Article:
Considerations in creating, maintaining a paperless office

Issue February 2012 By Cynthia E. MacCausland

Running and maintaining a paperless law office may seem like a daunting task. However, there are many potential benefits of getting rid of the paper in your law practice, including increased workflow efficiency, environmental benefits and cost savings. Unconvinced? Is the thought of running into court without a banker's box of client documents giving you goose bumps?

I often speak with attorneys regarding my experiences in running a paperless office and I hear many of the same concerns or doubts repeated. "How could I possibly scan the volume of documents I receive on a daily or weekly basis?" "How will I ever find the document I need?" "What if I arrive for a hearing and I am missing something?" "What about security?" "Isn't my current system of manila folders and binders good enough?" "Why change now?"

Lawyers have been cramming client documents, correspondence and pleadings into expandable folders and binders since the dawn of humanity, and many lawyers may very well carry on this practice for the foreseeable future. But running a law practice in the traditional way has downsides as well (i.e., beyond the massive piles of paper that need to be brought in and out of various courtrooms, offices and elevators). Have you ever lost a file deep in the corner of your associate's office? Have you ever spent an hour riffling through a file looking for a pleading? What if there was a fire or flood in your office?

A well-planned and organized paperless office can alleviate all of these issues while adding little to no additional time to document workflow and providing all sorts of unexpected advantages.


Having the "right" technology is essential in setting up and maintaining a paperless office. In particular, a good desktop scanner will enable designated team members to convert mountains of correspondence, discovery, pleadings and other documents to an electronic format.

When choosing a scanner, consider how much scanning you are going to be doing. If you're in a document-heavy practice, you will need something with good horsepower that is capable of batch scanning larger numbers of pages at one time and with reasonable speed. Fujistu, Kodak and HP all manufacture top-of-the-line scanners. For the best bargains (i.e., products that do all/most of what you need, for a reasonable price), try Brother or Lexmark.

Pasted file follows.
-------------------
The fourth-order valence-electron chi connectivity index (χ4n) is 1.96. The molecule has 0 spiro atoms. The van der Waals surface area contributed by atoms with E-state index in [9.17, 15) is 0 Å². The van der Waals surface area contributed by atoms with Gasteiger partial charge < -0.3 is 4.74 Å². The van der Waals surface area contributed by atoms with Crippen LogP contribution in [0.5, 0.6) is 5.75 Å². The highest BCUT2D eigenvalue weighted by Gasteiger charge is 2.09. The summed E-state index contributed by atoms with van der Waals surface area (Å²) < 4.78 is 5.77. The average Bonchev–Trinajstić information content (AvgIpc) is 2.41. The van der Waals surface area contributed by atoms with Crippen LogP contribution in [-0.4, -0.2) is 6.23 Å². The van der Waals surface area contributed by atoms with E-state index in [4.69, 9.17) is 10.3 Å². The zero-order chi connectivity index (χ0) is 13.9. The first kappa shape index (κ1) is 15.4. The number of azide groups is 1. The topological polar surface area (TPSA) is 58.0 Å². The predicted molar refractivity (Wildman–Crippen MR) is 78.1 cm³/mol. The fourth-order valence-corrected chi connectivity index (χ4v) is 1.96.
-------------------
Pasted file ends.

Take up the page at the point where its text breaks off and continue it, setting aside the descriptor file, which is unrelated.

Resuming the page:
In choosing a scanner, it is also important to consider what software is included with the device. Look for a scanner that comes bundled with PDF conversion software. PDF conversion software offers the ability to convert in and out of various document formats. Having the ability to create PDF files is important.

Once you have converted a document into a PDF format, you have a file that will look the same across all platforms. The creation of a PDF document can also remove metadata from the prior form (i.e., information about the creation of the document that you might not want to share with others, including any edits that have been made, who created the original document, etc.).

PDF conversion systems can be used to create fillable forms. PDF conversion systems feature attorney-useful tools, as well, like Bates stamping, the ability to establish password protection for documents, and the ability to apply underlying encryption. (This is very important, especially in Massachusetts, where the new state data privacy regulations require encryption for specific sets of sensitive data being sent wirelessly or saved to portable electronic devices.)


The storage and security of your newly formatted and digitized documents constitutes the second consideration in setting up your paperless office. Web-based storage or Cloud tools allow firms to access storage space, programs and data that reside on servers that are remotely located. Most practitioners already, though unwittingly, rely upon web-based or cloud storage for e-mail, contact and calendar management. Various providers also offer solutions that are targeted toward the storage and exchange of documents.